by Colin Dickey ‧ RELEASE DATE: July 21, 2020
An intriguing mix of myths and monsters that lacks much of the inherent fun but should appeal to UFO and Bigfoot watchers.
A cultural historian digs into the mystique of “fringe topics like Atlantis, or cryptids (Bigfoot, the Loch Ness Monster, and other associated ‘hidden’ animals), or UFOs, or ancient aliens.”
Traditionally, there has been no limit to the amount of theory, conjecture, and speculation that awestruck authors have heaped onto aliens, Bigfoot, or the lost civilizations of Atlantis and Lemuria. But not so with Dickey, whose book Ghostland explored haunted places. Here, the author allows his Fort-ean subjects no quarter, eschewing the paranormal in favor of a steadfast adherence to earthbound explanations of the unknown. In Dickey's eyes, Sasquatch and the Yeti may not be the strange hairy outliers they have always been considered, but that does not make them any less captivating. What the author finds alluring about these particular cryptids has to do with another kind of phenomena entirely—namely, how they have been used in the sublimation and appropriation of Native cultures. “Not unlike sports mascots with their racist caricatures, or hippie boutiques selling dream catchers and peace pipes,” writes Dickey, “the Wild Man lore of the Chehalis and the Nepalese had become a way for white people to romanticize what they were destroying, and a way for disaffected members of the colonizers to find a kind of melancholic reflection in these endangered cultures.” Turning to Betty and Barney Hill’s harrowing tale of alien abduction on a dark New Hampshire road in 1961, Dickey quotes a UFO skeptic that the depiction of the otherworldly kidnappers as “gray” aliens was not fantastic but rather a “way out of the complicated racial politics of the 1960s.” Any true sense of wonder that the author exhibits is aimed at often inscrutable characters like Tom Slick, Charles Fort, and Madam Blavatsky, some of the leading purveyors of extraordinary hokum through the decades.An intriguing mix of myths and monsters that lacks much of the inherent fun but should appeal to UFO and Bigfoot watchers.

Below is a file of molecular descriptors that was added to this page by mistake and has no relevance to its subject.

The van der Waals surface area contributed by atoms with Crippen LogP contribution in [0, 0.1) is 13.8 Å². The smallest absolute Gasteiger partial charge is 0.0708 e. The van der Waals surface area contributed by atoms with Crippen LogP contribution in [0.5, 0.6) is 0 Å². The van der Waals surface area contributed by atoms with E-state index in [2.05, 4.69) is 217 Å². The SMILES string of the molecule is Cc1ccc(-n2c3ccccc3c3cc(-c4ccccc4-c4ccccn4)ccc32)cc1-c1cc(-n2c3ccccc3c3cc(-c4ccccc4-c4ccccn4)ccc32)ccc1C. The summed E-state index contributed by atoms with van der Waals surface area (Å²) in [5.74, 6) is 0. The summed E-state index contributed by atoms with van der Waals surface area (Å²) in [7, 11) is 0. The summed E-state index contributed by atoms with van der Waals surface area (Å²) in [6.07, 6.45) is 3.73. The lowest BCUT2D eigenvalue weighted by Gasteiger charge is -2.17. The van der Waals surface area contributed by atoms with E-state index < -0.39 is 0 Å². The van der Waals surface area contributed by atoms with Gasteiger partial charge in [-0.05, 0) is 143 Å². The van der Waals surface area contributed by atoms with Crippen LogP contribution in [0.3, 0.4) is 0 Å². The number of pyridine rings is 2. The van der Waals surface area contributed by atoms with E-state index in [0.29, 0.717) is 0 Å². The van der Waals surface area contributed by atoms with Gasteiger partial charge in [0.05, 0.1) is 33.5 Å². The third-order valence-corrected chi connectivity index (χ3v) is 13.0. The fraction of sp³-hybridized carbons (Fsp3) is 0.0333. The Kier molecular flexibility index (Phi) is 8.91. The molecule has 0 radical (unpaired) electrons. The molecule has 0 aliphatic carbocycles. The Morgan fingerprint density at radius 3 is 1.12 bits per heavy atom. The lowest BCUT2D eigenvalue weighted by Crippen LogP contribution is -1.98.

Pub Date: July 21, 2020
Page Count: 320
Review Posted Online: April 27, 2020